May 26, 2017

SAN DIEGO – A Tucson firm and two executives were arraigned in federal court May 26, 2017, on charges related to the illegal trafficking of $17 million worth of sea cucumbers from 2010-2012, according to the U.S. Department of Justice.

Blessings, Inc. of Tucson, its owner David Mayorquin, and Ramon Torres Mayorquin of San Diego were charged in a 26-count indictment with conspiracy, illegal trafficking in wildlife, importation contrary to law, false labeling and criminal forfeiture.

According to the indictment, defendant David Mayorquin, on behalf of Blessings, contacted suppliers of sea cucumbers in Mexico and agreed to purchase approximately $13 million worth of sea cucumbers, knowing that it had been illegally harvested in excess of permit limits, or without a proper license or permit, or out of season.

It was a further alleged that defendant Ramon Mayorquin received the shipments of sea cucumbers from the Yucatan to Tijuana, Mexico, and created false invoices to be submitted to U.S. Customs officials, knowing that the sea cucumbers had been illegally harvested, sold and transported, and lacked the proper paperwork required under Mexican law.

According to the indictment, the fraudulent sales invoices submitted to U.S. Customs falsely represented defendant Ramon Mayorquin to be the supplier of the sea cucumbers to Blessings, from a non-existent address in Mexico, for a price less than one tenth of the true price paid by Blessings for the sea cucumbers.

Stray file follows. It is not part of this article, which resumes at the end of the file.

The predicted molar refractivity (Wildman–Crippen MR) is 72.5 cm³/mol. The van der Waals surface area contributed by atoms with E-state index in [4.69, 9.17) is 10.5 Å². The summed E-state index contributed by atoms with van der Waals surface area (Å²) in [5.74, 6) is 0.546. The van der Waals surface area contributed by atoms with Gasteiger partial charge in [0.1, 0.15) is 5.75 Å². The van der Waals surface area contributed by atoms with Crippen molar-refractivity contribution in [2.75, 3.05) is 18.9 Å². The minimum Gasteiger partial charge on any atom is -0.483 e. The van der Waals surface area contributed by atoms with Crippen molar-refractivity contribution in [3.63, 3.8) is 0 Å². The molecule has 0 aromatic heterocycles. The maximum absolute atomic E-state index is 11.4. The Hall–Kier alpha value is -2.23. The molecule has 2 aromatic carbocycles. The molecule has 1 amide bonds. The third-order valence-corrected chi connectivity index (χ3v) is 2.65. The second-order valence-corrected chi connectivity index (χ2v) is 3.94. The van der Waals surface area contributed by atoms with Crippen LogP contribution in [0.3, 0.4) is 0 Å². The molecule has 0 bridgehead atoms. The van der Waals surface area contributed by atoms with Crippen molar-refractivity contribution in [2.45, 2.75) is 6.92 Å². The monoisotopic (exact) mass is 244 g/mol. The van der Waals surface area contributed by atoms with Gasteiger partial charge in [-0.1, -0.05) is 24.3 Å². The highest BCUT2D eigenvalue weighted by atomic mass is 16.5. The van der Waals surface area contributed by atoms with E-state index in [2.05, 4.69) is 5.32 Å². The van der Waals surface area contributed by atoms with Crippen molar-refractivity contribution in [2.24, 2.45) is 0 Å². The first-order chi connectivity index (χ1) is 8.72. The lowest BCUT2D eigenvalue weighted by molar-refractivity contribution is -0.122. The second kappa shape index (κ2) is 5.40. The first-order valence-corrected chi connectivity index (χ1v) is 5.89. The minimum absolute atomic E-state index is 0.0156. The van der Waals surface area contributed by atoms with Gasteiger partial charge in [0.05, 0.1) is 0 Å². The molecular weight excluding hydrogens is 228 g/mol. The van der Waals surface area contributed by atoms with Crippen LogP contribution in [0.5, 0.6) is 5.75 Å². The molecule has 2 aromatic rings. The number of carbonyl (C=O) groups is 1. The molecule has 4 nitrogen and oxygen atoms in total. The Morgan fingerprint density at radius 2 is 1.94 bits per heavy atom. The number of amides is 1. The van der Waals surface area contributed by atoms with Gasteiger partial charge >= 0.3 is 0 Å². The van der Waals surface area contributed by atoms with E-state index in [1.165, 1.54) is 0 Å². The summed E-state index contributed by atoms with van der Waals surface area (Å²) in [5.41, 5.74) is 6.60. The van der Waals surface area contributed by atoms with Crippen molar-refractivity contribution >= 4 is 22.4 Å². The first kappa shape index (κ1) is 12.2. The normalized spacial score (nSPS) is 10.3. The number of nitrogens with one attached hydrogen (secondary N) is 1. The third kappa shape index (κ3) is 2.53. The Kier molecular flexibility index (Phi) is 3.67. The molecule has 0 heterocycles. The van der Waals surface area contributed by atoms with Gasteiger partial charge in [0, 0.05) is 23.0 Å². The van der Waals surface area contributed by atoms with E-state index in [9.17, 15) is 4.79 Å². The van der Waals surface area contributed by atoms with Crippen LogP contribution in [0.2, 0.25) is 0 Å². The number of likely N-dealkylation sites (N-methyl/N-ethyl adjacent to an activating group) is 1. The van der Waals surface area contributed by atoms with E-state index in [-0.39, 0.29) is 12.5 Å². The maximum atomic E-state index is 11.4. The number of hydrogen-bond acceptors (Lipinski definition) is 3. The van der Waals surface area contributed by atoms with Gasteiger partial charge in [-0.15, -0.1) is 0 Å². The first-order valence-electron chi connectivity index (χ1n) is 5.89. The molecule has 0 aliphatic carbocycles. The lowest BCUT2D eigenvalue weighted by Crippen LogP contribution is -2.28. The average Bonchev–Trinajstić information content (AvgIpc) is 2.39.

The indictment states that after the sea cucumbers had been imported into the United States, defendant David Mayorquin sold the sea cucumbers on behalf of Blessings for approximately $17.5 million to customers in China and elsewhere. The indictment alleges that as part of the scheme payments were made to bank accounts held under false names to conceal the illegal sales and hide the proceeds, and payments were also made to Mexican officials to insure that no action was taken against the illegally harvested sea cucumbers. In furtherance of the scheme, it is alleged that in June of 2011, a co-conspirator in Mexico sent an email to defendant David Mayorquin, stating in substance “We want what is owed in freight to be your contribution for the bribe, 32K.”

Mexican law requires that the lawful origin of fisheries products be demonstrated by means of an arrival, harvest, production, or collection notice or an import permit. The original sales invoice for fisheries products must bear the number associated with the notice of arrival, harvest, production or collection, as well as a description of the product, and all subsequent invoices must bear the number of the invoice from which it derived, so that all fisheries products sold in Mexico can be traced to their lawful origins.

In addition, in Mexico a fisheries waybill is needed for the interstate transportation of fisheries products. It is also violation of Mexican law to harvest, possess, transport, or sell a species out of season, or of less than the minimum established size and weight, or to harvest a species in excess of permit limits or without a proper license or permit. The indictment alleges that the defendants imported sea cucumbers into the United States they knew had been harvested, transported and sold in violation of these Mexican laws.

 

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